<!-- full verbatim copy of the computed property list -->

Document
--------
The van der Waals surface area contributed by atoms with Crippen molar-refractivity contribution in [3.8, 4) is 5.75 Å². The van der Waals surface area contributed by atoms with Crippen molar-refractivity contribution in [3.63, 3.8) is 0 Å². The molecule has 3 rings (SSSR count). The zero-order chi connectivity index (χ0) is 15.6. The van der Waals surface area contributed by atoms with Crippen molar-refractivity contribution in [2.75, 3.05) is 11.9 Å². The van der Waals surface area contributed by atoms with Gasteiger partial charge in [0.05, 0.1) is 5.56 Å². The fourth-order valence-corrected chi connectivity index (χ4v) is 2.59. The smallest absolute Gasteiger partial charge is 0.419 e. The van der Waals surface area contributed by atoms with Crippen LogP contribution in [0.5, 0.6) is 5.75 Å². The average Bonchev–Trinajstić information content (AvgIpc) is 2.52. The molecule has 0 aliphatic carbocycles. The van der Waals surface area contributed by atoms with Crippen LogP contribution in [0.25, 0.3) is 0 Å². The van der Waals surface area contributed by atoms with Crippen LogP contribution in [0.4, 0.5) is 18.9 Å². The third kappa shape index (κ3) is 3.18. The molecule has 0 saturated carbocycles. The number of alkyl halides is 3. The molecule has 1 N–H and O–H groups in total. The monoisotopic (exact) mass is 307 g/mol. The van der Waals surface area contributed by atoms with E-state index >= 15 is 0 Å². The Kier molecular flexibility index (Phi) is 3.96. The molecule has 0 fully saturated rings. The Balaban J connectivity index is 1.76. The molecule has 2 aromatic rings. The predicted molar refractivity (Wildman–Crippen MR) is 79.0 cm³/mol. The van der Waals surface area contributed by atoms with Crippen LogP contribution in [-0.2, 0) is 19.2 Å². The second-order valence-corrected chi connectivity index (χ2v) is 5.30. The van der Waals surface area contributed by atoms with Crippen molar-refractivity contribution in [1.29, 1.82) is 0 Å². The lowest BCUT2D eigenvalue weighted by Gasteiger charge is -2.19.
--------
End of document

The van der Waals surface area contributed by atoms with Crippen molar-refractivity contribution in [3.8, 4) is 5.75 Å². The van der Waals surface area contributed by atoms with Crippen molar-refractivity contribution in [3.63, 3.8) is 0 Å². The molecule has 3 rings (SSSR count). The zero-order chi connectivity index (χ0) is 15.6. The van der Waals surface area contributed by atoms with Crippen molar-refractivity contribution in [2.75, 3.05) is 11.9 Å². The van der Waals surface area contributed by atoms with Gasteiger partial charge in [0.05, 0.1) is 5.56 Å². The fourth-order valence-corrected chi connectivity index (χ4v) is 2.59. The smallest absolute Gasteiger partial charge is 0.419 e. The van der Waals surface area contributed by atoms with Crippen LogP contribution in [0.5, 0.6) is 5.75 Å². The average Bonchev–Trinajstić information content (AvgIpc) is 2.52. The molecule has 0 aliphatic carbocycles. The van der Waals surface area contributed by atoms with Crippen LogP contribution in [0.25, 0.3) is 0 Å². The van der Waals surface area contributed by atoms with Crippen LogP contribution in [0.4, 0.5) is 18.9 Å². The third kappa shape index (κ3) is 3.18. The molecule has 0 saturated carbocycles. The number of alkyl halides is 3. The molecule has 1 N–H and O–H groups in total. The monoisotopic (exact) mass is 307 g/mol. The van der Waals surface area contributed by atoms with E-state index >= 15 is 0 Å². The Kier molecular flexibility index (Phi) is 3.96. The molecule has 0 fully saturated rings. The Balaban J connectivity index is 1.76. The molecule has 2 aromatic rings. The predicted molar refractivity (Wildman–Crippen MR) is 79.0 cm³/mol. The van der Waals surface area contributed by atoms with Crippen LogP contribution in [-0.2, 0) is 19.2 Å². The second-order valence-corrected chi connectivity index (χ2v) is 5.30. The van der Waals surface area contributed by atoms with Crippen molar-refractivity contribution in [1.29, 1.82) is 0 Å². The lowest BCUT2D eigenvalue weighted by Gasteiger charge is -2.19.